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One of the most important factors that affect the search engines indexing your web pages for search engine results pages (SERP) positioning and page rank is changing website content. If your pages are published but never updated or changed, you will never be ranked high enough to show up in the first few pages of a SERP.
I'm sure you have heard the term Blog before, but you may not know what it means. Blog is a word derived from Web and Log. That is, it is similar to an online journal that you can post in addition to your core website. Blogs are created as journals or as soapboxes by many people who don't even have a website, but seem to have something to say.
One of the easiest and quickest ways of getting traffic to your website is by using Pay-Per-Click (PPC) advertising. The two most popular PPC programs are Google AdWords and Yahoo Search Marketing. To clarify what PPC actually does, you begin by creating short ads that will be displayed on the search engine results pages (SERP) as Sponsored Links. When you create the ad, you are also identifying the keywords that will draw the ad to the SERP.
In the past several weeks, we have covered the content requirements in order to develop your website as an authority in your field. While this makes sense, sometimes it is difficult to get a handle on how to approach this task of creating perfect content that is appealing to your viewers and at the same time, attractive to the search engines. As a suggestion for organizing your thoughts about content, think of the 5 W's: Who, What, When, Where, Why. When you can answer the 5 W questions, you have covered your content needs. Let's look at the 5 W's individually.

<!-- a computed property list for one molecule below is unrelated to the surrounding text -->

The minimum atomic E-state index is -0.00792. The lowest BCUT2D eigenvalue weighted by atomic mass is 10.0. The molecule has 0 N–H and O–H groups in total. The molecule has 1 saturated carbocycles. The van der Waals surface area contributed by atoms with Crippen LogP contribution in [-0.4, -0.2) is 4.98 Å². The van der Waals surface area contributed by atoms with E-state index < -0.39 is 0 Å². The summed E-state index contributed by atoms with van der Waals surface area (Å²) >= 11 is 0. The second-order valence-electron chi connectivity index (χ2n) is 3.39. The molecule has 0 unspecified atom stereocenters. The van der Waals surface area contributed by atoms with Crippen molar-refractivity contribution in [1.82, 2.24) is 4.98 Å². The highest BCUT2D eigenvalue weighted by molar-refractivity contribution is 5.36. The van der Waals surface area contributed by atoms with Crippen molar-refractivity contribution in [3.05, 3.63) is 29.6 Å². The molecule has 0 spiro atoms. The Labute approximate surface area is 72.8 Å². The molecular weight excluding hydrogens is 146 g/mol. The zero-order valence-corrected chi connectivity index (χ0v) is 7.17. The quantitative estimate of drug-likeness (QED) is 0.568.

As you review your website for the attention the search engines will give it and for its authority content, you need to determine if you have a clear call to action. A call to action on your website simply asks your viewer to do something. Are you asking the surfer to call you, to buy your product, to engage your services or simply to subscribe to your future communications? Think carefully about what you want next from your website visitors. This is your call to action (CTA). The purpose of a CTA is to create another contact point for your potential customer. It takes seven encounters on average before your prospect becomes a customer. If you don't ask or create a clear opportunity for your viewer to create a relationship with you and your business, you may not get your additional six contacts for the sale. Beyond the initial sale, you will want to set up an ongoing relationship with your customer. Business is not built on one sale, but on a continuous business relationship where you customer becomes a return purchaser. To build this loyalty, you must continue to place your name and image in front of your customer. Think of it this way: you spend most of your marketing efforts and dollars to get that first customer. When your customer returns for another purchase, you aren't spending much more in follow-up dollars. With techniques we are going to cover in future SEO SOS lessons, you will see that this cost is minimal and, therefore, yields the greatest return on your marketing dollar. Some examples of CTAs might be: